Oh the pregnancy stage, it’s an exciting time isn’t it? Getting ready for a new little boy or girl, or if you’re lucky….twins….Sure there’s some pre-baby stress and morning sickness and doctor’s appointments and ultrasounds and more doctor’s appointments and picking out baby furniture, but it’s all part of the fun. As the due date gets closer and closer, the stress probably starts to mount a little more and you may deal with it great or you may have some breakdowns now and then and find yourself yelling at a poor old customer service lady at a furniture store because your baby furniture got delayed. Either way you handle the stress, the baby is coming no matter what. But then, you hear that parenting classes are being offered in your area and you think to yourself, well maybe this will help ease mine and my partner’s stress. Before you register for every class that you can, here’s some pros and cons of these famous…or infamous..parenting classes.
Pro: They are pretty helpful when it comes to setting your expectations
If you’re a first time parent, for the most part, you really won’t have a clue as to what to expect when it comes to the days leading up to childbirth and the days after. Many of these classes are great at setting expecations as to what signs you should be looking for as to when to head to the hospital and how your partner can help in that process. They also give you a general idea of how to care for a baby the first few days you are home from the hospital. My personal favorite lesson was on the colors of poop you should look for and how much poop and pee you should be expecting. A few of the colors I didn’t even realize were a thing. Anyway, these types of classes are definitely helpful and give you some nice booklets to take home and look at to brush up on as you get close to the big day.
Con: Every situation is different.
As much as you think you can read up and prepare for childbirth, no two experiences go exactly the same. For weeks I was all ready to find my wife’s water gushing down the stairs and through the house and then scooping her up and throwing her in the car and driving to the hospital like it was my favorite restaurants last few minutes of being open and I had to get there for my last meal. Well that didn’t happen, and all of my weeks of preparing went out the window when we found out she was being induced. On top of that, you learn about changing diapers, and how to get your baby to sleep and how to give a bottle. All of these things sound great and easy on paper but when you come home and it’s just you and the baby the books kind of go out the window, or get puked on. It’s like spending months preparing for a boxing match, you can prep all you want, but when you step in the ring and get punched in the mouth and lose some teeth, you go from prep mode to survival mode real fast. I should say being home with a newborn baby and watching Dr. Phil probably isn’t as bad as a boxing match…probably.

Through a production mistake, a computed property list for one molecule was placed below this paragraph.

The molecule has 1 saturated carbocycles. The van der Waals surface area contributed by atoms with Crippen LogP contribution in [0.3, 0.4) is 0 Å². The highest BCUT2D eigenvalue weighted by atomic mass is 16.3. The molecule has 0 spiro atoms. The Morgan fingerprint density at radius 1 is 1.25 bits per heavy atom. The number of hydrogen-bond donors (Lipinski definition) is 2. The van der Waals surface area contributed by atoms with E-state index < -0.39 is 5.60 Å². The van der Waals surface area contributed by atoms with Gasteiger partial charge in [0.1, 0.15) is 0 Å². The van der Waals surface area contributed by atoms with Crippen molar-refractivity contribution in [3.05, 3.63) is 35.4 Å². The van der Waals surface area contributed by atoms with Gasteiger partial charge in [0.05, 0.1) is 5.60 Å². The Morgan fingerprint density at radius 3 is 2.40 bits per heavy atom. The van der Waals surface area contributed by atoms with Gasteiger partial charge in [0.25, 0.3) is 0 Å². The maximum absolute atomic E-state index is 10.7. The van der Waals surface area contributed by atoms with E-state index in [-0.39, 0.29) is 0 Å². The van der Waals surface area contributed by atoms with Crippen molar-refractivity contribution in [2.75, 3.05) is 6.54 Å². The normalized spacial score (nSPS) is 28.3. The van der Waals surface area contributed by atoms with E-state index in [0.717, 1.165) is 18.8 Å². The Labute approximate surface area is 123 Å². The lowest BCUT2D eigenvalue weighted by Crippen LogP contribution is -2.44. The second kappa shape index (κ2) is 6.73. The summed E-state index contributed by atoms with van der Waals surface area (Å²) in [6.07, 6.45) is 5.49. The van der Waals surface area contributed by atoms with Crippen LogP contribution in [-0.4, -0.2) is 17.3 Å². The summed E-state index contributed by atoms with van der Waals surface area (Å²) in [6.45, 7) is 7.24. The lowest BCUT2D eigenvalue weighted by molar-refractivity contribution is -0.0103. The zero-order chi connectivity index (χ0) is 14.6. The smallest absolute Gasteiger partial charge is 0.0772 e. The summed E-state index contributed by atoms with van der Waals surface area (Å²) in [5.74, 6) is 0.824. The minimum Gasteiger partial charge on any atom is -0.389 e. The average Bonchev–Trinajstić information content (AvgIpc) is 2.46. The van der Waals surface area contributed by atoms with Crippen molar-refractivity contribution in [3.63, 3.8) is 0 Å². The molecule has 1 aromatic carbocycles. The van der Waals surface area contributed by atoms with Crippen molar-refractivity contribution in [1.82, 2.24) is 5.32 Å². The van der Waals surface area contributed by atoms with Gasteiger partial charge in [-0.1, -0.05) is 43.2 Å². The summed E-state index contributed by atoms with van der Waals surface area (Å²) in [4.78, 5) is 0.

Pro: You can make meaningful connections and develop a strong support group.
Remember your first day of college orientation when you were wide-eyed and filled with butterflies? That’s kind of how being in these classes feels like. You find comfort in knowing that there are other people in your shoes dealing with the same type of nervousness and stress about what’s going to happen. You’ll get the opportunity to talk about questions you have and things that are making you nervous with a moderator who is usually a very experienced healthcare professional and peers in your shoes. It helps to relieve the stress and loosen things up for the time being and can help you to make friends that you may develop long term friendships with.
Con: Classes can cost you money that you may not have.
Now, there are a ton of free classes that you can take, which in that case, will only cost you your time, so only you can decide how valuable that is. Other classes might cost you money, they can range anywhere from $20 to $100 bucks or even more depending on the types of classes you are taking. Everyone’s financial status is different, but thinking that the more you pay for a class the better parent you’ll be probably isn’t the best line of thinking. You and your partner have to look at your budget and decide if spending money on classes is right for you, but you should realize that a majority of people do just fine without taking any of these classes.
With all that being said, I took a couple classes, and while they were informative, I personally don’t think they really changed my life as a new parent. We basically took them because we had some time and wanted to see what they were all about. Do I remember anything from the classes? Besides the poop color scale, no, not really. A ton of this stuff you learn as you go, which is completely normal. You learn how to put a diaper on a toddler who would rather stand up and watch tv rather than lay down and make things easy, or how to rock your baby to sleep singing “Sweet Child O’ Mine”, stuff like that. So should you spend money on parenting classes, probably not, but will they make you feel any better in the moment? Possibly. And if you still can’t decide, leave it up to the person carrying the baby, that’s always the safest bet.
One thought on “Should You Take Parenting Classes Before Your First Child?”
Very entertaining Mr. Murray!